Some HP 3000 and HP 1000 computers use a form of handshaking called Enq/Ack
(Enquire/Acknowledge) to prevent the terminal (or in this case, the Host Integrator)
from falling too far behind the host system and losing data.
With Enq/Ack pacing, the host system sends 80 characters followed by an ASCII
Enq character and stops transmitting. When the Host Integrator has processed
all of the characters preceding the Enq, it sends an ASCII Ack character, which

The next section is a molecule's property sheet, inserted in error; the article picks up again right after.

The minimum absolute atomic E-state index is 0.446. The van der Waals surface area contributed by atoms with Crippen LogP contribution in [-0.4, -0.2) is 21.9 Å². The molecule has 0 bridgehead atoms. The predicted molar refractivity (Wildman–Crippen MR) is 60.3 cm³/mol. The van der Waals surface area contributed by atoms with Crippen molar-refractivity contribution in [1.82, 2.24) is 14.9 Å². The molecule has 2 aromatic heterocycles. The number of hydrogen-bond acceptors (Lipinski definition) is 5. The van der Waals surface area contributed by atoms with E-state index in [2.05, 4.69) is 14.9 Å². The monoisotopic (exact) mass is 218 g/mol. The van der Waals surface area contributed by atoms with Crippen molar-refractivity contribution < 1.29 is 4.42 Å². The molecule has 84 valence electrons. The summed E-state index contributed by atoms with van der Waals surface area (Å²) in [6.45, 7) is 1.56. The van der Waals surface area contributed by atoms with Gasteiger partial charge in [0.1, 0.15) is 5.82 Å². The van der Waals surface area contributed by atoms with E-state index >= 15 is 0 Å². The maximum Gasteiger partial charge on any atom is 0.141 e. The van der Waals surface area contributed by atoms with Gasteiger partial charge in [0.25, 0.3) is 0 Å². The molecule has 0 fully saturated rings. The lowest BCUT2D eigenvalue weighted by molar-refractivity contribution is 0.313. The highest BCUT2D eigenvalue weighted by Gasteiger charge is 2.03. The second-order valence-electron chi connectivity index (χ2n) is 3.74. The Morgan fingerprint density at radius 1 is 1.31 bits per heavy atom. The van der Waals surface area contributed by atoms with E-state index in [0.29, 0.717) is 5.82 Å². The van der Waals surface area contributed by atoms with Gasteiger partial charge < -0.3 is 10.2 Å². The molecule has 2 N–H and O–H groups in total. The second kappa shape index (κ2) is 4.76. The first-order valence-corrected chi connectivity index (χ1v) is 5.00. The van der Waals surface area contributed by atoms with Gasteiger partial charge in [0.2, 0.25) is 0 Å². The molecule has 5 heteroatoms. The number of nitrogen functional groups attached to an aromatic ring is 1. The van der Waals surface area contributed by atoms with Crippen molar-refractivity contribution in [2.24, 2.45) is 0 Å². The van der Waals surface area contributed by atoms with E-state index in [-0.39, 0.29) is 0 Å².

tells the host it is ready for more data.
"Classic" HP 3000 architecture uses this form of pacing. MPE\iX systems do not; the Enq/Ack setting is disregarded in this environment.
Note: This setting is saved as part of the model's default settings, and will be used when initially connecting or resetting a session. Another setting, HP Enq/Ack, reflects the current terminal state, which can be changed by the host.